The burden of food sensitivities adds to the stress of (van) life
No one talks about the burden of food sensitivities. It’s embarrassing. Who wants to share the details of gassy bowels? But unlike contemporary digestive systems, food sensitivities are not picky; they attack everyone. The lack of conversation on the subject adds to the anxiety. I know this firsthand.
It was a rough week, unmoored and frantic, as I faced some tough decisions. On Sunday morning, I pulled back the curtain that hangs next to the bed above the driver’s cabin, and the rail fell down, exposing a set of rusted nails.
On Saturday morning my battery light is red again, dead again, and I’m feeling like every day of van-life is not a journey into the unknown, just to the mechanics. It’s looking like I’ve no option but to spend time indoors again until the van is fixed. Despite the problems, I already miss her.
Slow. This is my new strategy – it’s something of a necessity. My whole body aches. Woke up with a pain in my left hip the other morning, forcing me to limp through the day. My body is screaming at me: slow down. I scream back: how?
My food prep process started this week with a box of broken eggs. I dropped my bag on my way out of the butchers, breaking four of the dozen eggs inside. The butcher shot me a look of pity that I felt deep in my bones. Stress.
The hardest part of achieving any goal is not the first step. That’s usually relatively easy. In the beginning of any new goal, you’re fired up and eager for results. What’s difficult is maintaining that energy. That’s why a support system is so important, according to Kate Hudson.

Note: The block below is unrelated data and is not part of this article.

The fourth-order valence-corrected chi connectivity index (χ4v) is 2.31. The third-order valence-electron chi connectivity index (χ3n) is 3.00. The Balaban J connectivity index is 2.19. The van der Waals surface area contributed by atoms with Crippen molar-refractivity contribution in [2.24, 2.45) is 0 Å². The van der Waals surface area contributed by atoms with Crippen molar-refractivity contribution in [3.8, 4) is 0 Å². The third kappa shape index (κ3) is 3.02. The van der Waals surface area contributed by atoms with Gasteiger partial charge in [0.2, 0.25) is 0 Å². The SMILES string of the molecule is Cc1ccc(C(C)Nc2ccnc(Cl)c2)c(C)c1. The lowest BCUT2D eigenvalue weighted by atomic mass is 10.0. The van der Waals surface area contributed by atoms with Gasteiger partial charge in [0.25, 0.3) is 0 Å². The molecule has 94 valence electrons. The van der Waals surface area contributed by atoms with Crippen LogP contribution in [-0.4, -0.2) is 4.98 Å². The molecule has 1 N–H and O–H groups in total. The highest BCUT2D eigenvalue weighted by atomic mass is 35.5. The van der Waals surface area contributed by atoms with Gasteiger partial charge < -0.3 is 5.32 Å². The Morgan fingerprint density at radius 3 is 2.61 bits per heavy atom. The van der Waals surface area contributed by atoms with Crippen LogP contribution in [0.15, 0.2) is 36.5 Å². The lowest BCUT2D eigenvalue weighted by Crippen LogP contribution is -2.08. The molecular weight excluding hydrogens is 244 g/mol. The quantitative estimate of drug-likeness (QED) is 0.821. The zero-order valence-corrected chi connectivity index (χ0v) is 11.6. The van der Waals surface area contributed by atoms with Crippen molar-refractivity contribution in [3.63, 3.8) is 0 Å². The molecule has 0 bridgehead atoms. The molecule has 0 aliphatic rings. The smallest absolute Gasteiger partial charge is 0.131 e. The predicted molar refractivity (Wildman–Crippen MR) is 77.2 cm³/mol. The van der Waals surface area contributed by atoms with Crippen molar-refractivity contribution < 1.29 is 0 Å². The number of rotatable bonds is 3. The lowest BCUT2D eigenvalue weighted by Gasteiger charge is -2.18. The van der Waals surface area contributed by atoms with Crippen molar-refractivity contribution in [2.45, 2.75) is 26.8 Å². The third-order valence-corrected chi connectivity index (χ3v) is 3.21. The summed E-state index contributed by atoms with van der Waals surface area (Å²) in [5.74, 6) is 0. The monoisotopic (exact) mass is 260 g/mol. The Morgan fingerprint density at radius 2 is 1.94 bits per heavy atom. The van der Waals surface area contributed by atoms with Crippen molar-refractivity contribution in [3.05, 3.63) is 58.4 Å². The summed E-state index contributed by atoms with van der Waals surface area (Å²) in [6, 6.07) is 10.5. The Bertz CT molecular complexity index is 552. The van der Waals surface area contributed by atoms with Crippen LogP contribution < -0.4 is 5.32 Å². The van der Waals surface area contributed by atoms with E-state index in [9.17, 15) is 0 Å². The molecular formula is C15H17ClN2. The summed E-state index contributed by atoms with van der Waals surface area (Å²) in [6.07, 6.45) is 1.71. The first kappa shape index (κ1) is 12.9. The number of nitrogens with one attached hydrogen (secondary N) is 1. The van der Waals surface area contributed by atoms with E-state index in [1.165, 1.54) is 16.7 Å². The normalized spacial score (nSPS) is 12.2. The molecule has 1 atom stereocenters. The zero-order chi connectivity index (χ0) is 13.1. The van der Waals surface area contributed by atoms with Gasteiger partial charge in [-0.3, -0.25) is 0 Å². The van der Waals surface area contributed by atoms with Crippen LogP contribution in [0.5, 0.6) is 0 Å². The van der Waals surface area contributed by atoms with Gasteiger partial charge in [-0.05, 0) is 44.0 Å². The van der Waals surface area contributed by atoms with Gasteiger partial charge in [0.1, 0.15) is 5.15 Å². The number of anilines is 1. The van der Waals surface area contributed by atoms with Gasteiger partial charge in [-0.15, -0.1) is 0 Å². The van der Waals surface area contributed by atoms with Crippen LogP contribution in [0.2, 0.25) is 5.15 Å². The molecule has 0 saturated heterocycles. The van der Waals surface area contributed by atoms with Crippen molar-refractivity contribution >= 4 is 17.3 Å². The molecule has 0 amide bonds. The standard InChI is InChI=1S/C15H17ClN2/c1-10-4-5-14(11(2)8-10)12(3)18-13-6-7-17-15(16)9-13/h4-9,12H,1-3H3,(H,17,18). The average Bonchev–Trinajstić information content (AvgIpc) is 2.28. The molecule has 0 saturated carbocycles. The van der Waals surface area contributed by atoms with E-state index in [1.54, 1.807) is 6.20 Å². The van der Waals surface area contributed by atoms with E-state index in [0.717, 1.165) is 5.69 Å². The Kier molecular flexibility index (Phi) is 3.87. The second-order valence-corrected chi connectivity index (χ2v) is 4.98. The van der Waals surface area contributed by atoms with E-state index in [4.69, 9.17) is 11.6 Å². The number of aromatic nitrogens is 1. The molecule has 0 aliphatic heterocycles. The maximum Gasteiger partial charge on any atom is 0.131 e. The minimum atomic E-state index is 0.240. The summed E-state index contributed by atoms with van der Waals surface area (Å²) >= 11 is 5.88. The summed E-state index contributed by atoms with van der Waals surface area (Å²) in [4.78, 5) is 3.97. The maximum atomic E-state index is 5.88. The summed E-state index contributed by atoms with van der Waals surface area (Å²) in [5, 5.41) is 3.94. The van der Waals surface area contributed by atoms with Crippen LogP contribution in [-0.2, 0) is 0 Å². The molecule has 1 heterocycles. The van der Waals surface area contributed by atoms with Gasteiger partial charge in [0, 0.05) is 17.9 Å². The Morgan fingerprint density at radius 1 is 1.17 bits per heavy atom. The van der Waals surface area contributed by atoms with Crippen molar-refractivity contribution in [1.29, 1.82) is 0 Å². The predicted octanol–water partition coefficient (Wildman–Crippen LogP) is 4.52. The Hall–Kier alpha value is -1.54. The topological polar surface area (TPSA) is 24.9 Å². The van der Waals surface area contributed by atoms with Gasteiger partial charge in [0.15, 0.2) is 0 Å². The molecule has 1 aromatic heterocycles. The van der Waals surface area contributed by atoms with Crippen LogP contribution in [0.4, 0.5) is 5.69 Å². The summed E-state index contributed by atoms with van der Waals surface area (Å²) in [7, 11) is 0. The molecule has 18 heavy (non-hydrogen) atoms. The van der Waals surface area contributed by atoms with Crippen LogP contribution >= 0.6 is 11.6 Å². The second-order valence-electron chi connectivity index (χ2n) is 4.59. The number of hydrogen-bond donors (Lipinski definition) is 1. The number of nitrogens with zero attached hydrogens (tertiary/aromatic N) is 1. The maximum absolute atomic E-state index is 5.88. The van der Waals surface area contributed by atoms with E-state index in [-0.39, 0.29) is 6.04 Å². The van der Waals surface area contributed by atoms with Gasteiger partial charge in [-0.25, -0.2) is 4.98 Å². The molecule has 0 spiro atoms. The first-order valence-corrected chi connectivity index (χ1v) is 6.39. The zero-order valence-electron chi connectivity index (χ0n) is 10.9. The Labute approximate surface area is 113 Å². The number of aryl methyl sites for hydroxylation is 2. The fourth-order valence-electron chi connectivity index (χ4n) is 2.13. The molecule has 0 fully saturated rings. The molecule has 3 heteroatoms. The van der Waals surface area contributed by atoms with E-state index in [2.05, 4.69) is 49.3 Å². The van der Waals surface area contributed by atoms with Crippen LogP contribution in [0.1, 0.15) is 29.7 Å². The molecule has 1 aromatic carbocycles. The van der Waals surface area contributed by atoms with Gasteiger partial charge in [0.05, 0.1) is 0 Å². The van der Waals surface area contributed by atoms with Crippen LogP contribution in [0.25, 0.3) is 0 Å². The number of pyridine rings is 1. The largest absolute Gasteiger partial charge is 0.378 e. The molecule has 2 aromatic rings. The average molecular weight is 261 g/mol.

For most of my thirties, I was terrified of lunch. Back then it wasn’t uncommon for me to fall into a comatose sleep after my midday meal, a nap so deep a kitchen fire couldn’t wake me. And it felt totally random, so I never knew if my next meal would be the one to knock me out.
4 Natural Ways to Reduce the Anxiety of Perimenopause
In 2019, I started having panic attacks. I’m a highly-strung person anyway, but this was different – it felt like my skin was on fire. Simple tasks like going to the shop to buy groceries left me short of breath and trembling. I couldn’t sleep, concentrate, or work. I lost my job, confidence, and peace of mind. At the time, I’d no idea my symptoms were normal.
What to eat when your LDL is high and you have IBS
Your body needs cholesterol. In fact, it’s part of you. Cholesterol is found in every cell in the body, in the plasma membrane, the cell’s protective wall, a fluid-like structure that keeps good chemicals in and bad chemicals out. These days, it’s common to hear that if your “LDL is too high,” it’s bad, but that’s an over-simplification of how cholesterol works.
When I started working out, it was impossible to find food that didn’t cause flare-ups. Granola, rye bread, yoghurt, prunes, whole wheat crackers, brown rice, avocado, these are just some of the recommended workout foods that are off-limits to me.